How to properly compare RX-100 and NEX-6 kit high ISO noise?

Started Apr 29, 2013 | Discussions thread
captura
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Re: How to properly compare RX-100 and NEX-6 kit high ISO noise?
In reply to Erik Magnuson, Apr 29, 2013

Erik Magnuson wrote:

captura wrote:

Some irrefutable law of physics should allow that the smaller sensored camera, in this case the RX-100, will have more pixel density, therefore much smaller pixels and resulting higher noise.

Nope, that's not the laws of physics.  Pixel size has little relation to noise - total sensor size and pixel efficiency (q3, fill factor, color filter loss) matters more.  For example, the NEX7 has smaller pixels than the NEX5 and also has lower read noise.  (See http://www.sensorgen.info/)

For the same reason, an APS-C sensor should outperform an m43, and a FF outperform an APS-C, all things being equal.

In the case of the RX-100, all else is not equal.  It has a very efficient sensor.

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Erik

I disagree.

- borrowed from clarkvision.com

Digital Cameras: Does Pixel Size Matter?
Part 2: Example Images using Different Pixel Sizes
(Does Sensor Size Matter?)

http://www.clarkvision.com/articles/does.pixel.size.matter2/

"Conclusions

"Current good quality sensors in digital cameras are photon noise limited and that is the best one can do (improving electronics will not improve the noise). This means that the basic performance can be modeled and predicted. The number of photons a digital camera collects in each pixel is directly related to the size (area that converts photons into electrons) of the pixel and the lens feeding light to those pixels. The more photons collected, the better the signal-to-noise ratio in the image, thus the larger pixel sizes using larger lenses do better in this regard. Larger pixel cameras have better signal-to-noise ratios at all levels, but this becomes more obvious especially at low signal levels compared to cameras with smaller sensors which use correspondingly smaller lenses. In the extremes of current digital cameras with small cameras having pixel sizes near 2-microns, and large pixel cameras (currently found in DSLRs), there is a factor of about 12 to 16 in photons collected. That means the large pixel camera performs at ISO 1200 to 1600 with similar noise and dynamic range performance of a small pixel camera operating at ISO 100. If you are a DSLR owner, do you take all your pictures at ISO 1600? If you are a small pixel point and shoot camera user, do you use ISO 400 often? If so, that is like using ISO 6400 on a large pixel DSLR in terms of noise and dynamic range performance! (Such effective ISO's can be achieved with DSLRs by setting the ISO to 3200 and the meter compensation to -1 stop if the camera does not have an ISO 6400.) It is this fundamental difference of pixel size as to why large pixel DSLRs with their larger lenses have such great noise performance, which leads to superb low light and fast action performance. Whether the difference in noise performance is great enough for you to choose a larger sensor with larger lenses, and thus likely a larger and heavier camera, is a decision you must make for yourself."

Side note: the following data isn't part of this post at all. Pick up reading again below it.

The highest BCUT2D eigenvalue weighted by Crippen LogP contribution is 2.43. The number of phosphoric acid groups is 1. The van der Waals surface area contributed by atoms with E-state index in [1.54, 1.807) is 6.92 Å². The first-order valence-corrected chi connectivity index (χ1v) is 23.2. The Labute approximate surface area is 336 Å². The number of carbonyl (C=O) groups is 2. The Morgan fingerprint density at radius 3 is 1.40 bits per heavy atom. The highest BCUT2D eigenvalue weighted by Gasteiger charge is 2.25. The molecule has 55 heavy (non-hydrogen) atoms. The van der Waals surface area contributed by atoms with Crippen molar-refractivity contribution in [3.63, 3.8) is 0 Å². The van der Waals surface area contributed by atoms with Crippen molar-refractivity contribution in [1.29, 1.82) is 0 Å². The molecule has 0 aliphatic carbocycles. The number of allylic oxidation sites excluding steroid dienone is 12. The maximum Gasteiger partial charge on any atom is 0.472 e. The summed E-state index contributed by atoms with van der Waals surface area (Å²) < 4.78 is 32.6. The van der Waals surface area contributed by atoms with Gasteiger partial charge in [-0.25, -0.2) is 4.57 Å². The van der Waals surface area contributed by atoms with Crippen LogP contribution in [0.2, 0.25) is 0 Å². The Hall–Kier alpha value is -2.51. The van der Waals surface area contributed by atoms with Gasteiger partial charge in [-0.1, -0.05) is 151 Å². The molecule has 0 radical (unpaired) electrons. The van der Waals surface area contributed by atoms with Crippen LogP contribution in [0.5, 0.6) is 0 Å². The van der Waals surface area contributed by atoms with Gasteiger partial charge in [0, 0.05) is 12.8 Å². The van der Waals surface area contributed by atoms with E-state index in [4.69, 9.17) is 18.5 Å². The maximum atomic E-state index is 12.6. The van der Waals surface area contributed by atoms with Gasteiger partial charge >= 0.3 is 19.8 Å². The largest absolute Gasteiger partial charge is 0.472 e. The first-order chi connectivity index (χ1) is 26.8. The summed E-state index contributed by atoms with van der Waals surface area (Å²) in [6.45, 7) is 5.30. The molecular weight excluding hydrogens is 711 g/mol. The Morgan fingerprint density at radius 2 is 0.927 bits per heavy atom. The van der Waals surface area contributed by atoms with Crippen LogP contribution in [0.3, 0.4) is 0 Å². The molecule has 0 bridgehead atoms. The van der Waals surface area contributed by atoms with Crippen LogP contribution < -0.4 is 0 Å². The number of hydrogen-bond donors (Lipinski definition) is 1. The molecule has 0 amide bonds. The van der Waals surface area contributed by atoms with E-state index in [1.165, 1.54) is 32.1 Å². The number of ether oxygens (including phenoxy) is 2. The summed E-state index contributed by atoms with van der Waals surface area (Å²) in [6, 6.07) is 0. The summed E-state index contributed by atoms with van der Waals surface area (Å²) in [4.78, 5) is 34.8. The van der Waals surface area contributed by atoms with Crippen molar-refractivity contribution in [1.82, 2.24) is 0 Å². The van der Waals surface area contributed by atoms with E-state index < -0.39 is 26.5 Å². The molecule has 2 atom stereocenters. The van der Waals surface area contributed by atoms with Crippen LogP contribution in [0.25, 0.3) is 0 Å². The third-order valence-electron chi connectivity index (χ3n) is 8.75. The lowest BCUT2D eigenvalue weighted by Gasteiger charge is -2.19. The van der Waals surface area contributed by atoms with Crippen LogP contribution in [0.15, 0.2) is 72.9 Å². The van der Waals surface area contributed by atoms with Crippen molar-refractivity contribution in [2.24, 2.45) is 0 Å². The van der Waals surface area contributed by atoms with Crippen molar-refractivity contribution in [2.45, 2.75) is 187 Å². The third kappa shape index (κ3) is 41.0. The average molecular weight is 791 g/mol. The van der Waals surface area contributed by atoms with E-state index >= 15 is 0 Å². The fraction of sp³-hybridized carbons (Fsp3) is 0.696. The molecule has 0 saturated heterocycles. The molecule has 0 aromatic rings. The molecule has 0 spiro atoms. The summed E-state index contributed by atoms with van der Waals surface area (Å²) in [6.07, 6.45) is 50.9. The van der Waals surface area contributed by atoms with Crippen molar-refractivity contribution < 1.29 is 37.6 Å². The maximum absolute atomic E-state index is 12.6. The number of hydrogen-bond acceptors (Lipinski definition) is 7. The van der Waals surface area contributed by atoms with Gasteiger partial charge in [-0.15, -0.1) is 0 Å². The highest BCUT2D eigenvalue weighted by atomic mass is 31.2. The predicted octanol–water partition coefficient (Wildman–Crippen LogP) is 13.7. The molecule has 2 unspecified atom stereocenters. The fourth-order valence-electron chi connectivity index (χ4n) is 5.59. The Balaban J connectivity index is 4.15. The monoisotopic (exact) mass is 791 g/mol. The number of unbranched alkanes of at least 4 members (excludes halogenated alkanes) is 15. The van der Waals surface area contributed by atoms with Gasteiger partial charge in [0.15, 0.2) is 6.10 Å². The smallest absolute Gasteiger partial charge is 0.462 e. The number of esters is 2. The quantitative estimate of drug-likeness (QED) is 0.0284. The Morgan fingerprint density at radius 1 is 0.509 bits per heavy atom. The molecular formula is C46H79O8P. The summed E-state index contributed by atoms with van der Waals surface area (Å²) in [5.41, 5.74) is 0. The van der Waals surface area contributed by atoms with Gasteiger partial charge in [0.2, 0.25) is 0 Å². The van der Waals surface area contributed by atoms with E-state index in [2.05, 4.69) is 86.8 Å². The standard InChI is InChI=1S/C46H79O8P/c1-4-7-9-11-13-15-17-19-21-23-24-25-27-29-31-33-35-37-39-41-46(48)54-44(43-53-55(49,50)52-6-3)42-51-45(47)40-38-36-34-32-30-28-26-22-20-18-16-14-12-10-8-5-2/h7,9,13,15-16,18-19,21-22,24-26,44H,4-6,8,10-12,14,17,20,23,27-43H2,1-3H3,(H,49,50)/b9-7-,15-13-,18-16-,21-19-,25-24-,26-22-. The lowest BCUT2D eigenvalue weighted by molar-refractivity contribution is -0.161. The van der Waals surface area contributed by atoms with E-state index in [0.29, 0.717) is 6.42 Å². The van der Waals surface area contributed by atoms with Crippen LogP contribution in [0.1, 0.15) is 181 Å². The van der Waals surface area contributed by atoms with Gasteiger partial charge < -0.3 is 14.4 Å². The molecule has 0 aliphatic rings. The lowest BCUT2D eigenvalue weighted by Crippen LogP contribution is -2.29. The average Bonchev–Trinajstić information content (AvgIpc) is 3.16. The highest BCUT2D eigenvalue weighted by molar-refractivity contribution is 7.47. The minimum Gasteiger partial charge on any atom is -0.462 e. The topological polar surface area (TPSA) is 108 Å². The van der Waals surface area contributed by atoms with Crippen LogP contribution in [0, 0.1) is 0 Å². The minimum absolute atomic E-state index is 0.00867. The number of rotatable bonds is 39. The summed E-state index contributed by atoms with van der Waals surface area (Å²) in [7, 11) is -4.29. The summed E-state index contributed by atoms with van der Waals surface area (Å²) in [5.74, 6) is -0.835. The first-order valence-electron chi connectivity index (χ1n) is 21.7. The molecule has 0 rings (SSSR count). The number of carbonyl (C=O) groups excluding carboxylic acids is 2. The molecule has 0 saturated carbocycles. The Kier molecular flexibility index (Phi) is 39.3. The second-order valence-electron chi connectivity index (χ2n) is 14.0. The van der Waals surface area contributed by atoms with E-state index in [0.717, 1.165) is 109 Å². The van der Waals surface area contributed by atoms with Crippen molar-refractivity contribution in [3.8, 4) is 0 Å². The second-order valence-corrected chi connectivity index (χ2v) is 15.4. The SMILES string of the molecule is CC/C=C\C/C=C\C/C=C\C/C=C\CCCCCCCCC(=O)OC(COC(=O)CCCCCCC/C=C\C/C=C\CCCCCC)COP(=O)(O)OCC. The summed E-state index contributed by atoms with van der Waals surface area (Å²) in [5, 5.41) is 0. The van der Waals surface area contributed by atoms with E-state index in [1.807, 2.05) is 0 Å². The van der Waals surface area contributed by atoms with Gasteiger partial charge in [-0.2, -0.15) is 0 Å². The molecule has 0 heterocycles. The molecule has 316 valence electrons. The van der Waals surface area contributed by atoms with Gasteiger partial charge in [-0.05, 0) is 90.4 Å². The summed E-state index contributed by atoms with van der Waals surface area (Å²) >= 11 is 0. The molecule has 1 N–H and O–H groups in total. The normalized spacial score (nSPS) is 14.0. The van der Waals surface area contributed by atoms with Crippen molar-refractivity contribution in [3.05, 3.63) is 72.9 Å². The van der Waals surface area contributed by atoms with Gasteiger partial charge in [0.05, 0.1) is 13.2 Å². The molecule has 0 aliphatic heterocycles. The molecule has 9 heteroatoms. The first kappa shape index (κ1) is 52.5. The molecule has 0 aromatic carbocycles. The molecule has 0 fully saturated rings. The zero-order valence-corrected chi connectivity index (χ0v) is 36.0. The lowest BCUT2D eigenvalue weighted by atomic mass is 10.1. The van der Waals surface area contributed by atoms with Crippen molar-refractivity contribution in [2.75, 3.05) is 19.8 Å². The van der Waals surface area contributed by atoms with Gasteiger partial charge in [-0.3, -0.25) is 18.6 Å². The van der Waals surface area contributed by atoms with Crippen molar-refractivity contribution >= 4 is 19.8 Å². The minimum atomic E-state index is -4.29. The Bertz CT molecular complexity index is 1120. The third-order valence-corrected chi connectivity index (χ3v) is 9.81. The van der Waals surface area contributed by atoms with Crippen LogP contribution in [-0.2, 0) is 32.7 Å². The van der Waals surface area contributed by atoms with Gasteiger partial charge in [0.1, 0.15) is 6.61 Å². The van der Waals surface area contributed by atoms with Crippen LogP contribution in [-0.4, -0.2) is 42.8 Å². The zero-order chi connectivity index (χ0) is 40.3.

"The large pixel camera still shows lower noise, because the lens delivers more light."

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